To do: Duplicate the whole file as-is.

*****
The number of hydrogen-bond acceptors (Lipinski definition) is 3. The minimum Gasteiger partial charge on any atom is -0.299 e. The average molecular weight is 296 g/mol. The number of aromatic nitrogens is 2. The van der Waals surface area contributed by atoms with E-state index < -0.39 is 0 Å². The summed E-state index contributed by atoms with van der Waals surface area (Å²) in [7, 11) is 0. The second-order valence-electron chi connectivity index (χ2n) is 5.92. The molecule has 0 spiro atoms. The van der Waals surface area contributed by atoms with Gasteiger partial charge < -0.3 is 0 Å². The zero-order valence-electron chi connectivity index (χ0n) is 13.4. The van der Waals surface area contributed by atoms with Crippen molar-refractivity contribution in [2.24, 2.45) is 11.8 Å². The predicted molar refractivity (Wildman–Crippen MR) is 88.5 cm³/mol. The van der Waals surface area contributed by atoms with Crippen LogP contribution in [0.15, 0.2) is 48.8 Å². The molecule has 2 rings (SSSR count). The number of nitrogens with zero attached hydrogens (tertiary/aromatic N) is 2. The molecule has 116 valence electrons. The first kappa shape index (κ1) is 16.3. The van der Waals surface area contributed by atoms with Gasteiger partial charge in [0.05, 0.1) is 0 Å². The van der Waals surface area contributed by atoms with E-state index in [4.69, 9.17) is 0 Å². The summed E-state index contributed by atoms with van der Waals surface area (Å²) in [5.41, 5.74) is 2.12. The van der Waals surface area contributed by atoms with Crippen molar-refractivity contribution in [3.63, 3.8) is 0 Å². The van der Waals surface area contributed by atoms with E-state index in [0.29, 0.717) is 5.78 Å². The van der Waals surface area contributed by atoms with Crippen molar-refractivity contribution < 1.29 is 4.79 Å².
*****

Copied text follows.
The number of hydrogen-bond acceptors (Lipinski definition) is 3. The minimum Gasteiger partial charge on any atom is -0.299 e. The average molecular weight is 296 g/mol. The number of aromatic nitrogens is 2. The van der Waals surface area contributed by atoms with E-state index < -0.39 is 0 Å². The summed E-state index contributed by atoms with van der Waals surface area (Å²) in [7, 11) is 0. The second-order valence-electron chi connectivity index (χ2n) is 5.92. The molecule has 0 spiro atoms. The van der Waals surface area contributed by atoms with Gasteiger partial charge < -0.3 is 0 Å². The zero-order valence-electron chi connectivity index (χ0n) is 13.4. The van der Waals surface area contributed by atoms with Crippen molar-refractivity contribution in [2.24, 2.45) is 11.8 Å². The predicted molar refractivity (Wildman–Crippen MR) is 88.5 cm³/mol. The van der Waals surface area contributed by atoms with Crippen LogP contribution in [0.15, 0.2) is 48.8 Å². The molecule has 2 rings (SSSR count). The number of nitrogens with zero attached hydrogens (tertiary/aromatic N) is 2. The molecule has 116 valence electrons. The first kappa shape index (κ1) is 16.3. The van der Waals surface area contributed by atoms with Gasteiger partial charge in [0.05, 0.1) is 0 Å². The van der Waals surface area contributed by atoms with E-state index in [4.69, 9.17) is 0 Å². The summed E-state index contributed by atoms with van der Waals surface area (Å²) in [5.41, 5.74) is 2.12. The van der Waals surface area contributed by atoms with Crippen molar-refractivity contribution in [3.63, 3.8) is 0 Å². The van der Waals surface area contributed by atoms with E-state index in [0.29, 0.717) is 5.78 Å². The van der Waals surface area contributed by atoms with Crippen molar-refractivity contribution < 1.29 is 4.79 Å².